The Alexander Sarcophagus
Alexander Sarcophagus, Drawing: Hans E Andersson 1995
In 1995 I was in Istanbul on a scholarship** to study Islamic patterns I found this amazing sarcophagus in Istanbul Archaeology Museum. The Alexander Sarcophagus was discovered in 1887, in Sidon. It has never belonged to King Alexander the Great of Macedonia (whose tomb has never been found), but because he is represented in the battle scenes along the sides. Dating from the late 4th century BC.
Image type: Analysis, Photography: Hans E Andersson 1995
When I got home and looked at the photographs and drawings I brought with me, it seems that the composition had very distinct diagonals that where repeated across the length of the carved friezes. So I did an analysis based on root rectangles to see if there could be a composition grid behind it all.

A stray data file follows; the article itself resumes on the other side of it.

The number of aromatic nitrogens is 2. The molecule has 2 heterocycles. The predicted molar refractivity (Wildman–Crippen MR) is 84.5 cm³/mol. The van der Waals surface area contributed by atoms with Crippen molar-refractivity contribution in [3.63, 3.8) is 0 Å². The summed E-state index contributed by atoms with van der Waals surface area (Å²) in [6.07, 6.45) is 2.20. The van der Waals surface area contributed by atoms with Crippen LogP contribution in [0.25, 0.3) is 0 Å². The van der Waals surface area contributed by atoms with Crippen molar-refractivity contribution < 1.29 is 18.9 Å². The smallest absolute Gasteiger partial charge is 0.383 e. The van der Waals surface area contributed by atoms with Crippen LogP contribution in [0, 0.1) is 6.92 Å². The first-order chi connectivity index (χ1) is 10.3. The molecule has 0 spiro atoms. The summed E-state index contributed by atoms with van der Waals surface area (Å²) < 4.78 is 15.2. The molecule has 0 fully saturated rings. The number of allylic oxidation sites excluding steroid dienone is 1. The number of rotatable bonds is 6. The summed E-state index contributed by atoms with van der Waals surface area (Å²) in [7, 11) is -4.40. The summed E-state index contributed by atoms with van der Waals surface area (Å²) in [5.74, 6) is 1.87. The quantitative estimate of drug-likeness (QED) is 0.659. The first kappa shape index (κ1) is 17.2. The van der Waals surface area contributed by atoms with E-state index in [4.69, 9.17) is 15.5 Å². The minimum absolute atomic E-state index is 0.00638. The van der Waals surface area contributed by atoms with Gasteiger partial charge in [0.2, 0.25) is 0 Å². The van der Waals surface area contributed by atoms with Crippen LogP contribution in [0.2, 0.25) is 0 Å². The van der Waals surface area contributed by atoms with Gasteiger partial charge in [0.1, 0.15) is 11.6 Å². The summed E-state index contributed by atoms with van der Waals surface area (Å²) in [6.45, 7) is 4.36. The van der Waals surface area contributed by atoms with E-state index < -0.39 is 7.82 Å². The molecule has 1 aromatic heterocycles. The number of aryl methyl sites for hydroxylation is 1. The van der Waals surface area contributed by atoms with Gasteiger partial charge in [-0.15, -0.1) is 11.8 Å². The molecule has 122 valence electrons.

Look at an enlargement of this image.
My conclusion is that I believe the composition and layout of the frieze is based on "phi" or the "golden ratio".
The grid I'm using has an extreme and mean ratio.
I you look at the image above you there are red squares and rectangles. Within those, smaller divisions can be made. They all relate to each other with the following formula:
The unit 1 relates to 0.618 as 1.618 to 1. In ancient Greece this ratio was called "phi" or "φ". This ratio was also know as dividing a line in the extreme and mean ratio. In more general terms this ratio is also known as the "golden mean", "golden ratio", "golden section", golden cut", "golden number, "divine proportion".
**Johnssonstiftelsen, Thank you.
A Closer Look at Root Rectangles